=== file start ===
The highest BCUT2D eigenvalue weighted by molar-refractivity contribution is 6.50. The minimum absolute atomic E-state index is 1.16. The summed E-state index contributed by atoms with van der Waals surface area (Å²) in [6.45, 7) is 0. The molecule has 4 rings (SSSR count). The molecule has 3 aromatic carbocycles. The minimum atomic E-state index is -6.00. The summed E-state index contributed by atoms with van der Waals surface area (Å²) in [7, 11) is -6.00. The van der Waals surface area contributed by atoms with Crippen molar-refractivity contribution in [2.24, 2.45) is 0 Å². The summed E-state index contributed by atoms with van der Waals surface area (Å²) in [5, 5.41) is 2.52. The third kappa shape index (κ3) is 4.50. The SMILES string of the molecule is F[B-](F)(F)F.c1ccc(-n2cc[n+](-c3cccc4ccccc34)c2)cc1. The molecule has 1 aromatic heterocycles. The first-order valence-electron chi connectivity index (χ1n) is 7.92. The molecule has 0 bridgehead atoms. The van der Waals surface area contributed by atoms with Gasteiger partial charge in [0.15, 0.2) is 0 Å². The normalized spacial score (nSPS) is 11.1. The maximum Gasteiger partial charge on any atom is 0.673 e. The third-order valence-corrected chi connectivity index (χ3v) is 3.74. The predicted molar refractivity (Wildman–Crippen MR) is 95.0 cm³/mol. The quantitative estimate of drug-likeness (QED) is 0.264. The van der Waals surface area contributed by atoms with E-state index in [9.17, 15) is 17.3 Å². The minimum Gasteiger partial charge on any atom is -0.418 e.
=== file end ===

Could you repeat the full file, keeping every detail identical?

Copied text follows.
The highest BCUT2D eigenvalue weighted by molar-refractivity contribution is 6.50. The minimum absolute atomic E-state index is 1.16. The summed E-state index contributed by atoms with van der Waals surface area (Å²) in [6.45, 7) is 0. The molecule has 4 rings (SSSR count). The molecule has 3 aromatic carbocycles. The minimum atomic E-state index is -6.00. The summed E-state index contributed by atoms with van der Waals surface area (Å²) in [7, 11) is -6.00. The van der Waals surface area contributed by atoms with Crippen molar-refractivity contribution in [2.24, 2.45) is 0 Å². The summed E-state index contributed by atoms with van der Waals surface area (Å²) in [5, 5.41) is 2.52. The third kappa shape index (κ3) is 4.50. The SMILES string of the molecule is F[B-](F)(F)F.c1ccc(-n2cc[n+](-c3cccc4ccccc34)c2)cc1. The molecule has 1 aromatic heterocycles. The first-order valence-electron chi connectivity index (χ1n) is 7.92. The molecule has 0 bridgehead atoms. The van der Waals surface area contributed by atoms with Gasteiger partial charge in [0.15, 0.2) is 0 Å². The normalized spacial score (nSPS) is 11.1. The maximum Gasteiger partial charge on any atom is 0.673 e. The third-order valence-corrected chi connectivity index (χ3v) is 3.74. The predicted molar refractivity (Wildman–Crippen MR) is 95.0 cm³/mol. The quantitative estimate of drug-likeness (QED) is 0.264. The van der Waals surface area contributed by atoms with E-state index in [9.17, 15) is 17.3 Å². The minimum Gasteiger partial charge on any atom is -0.418 e.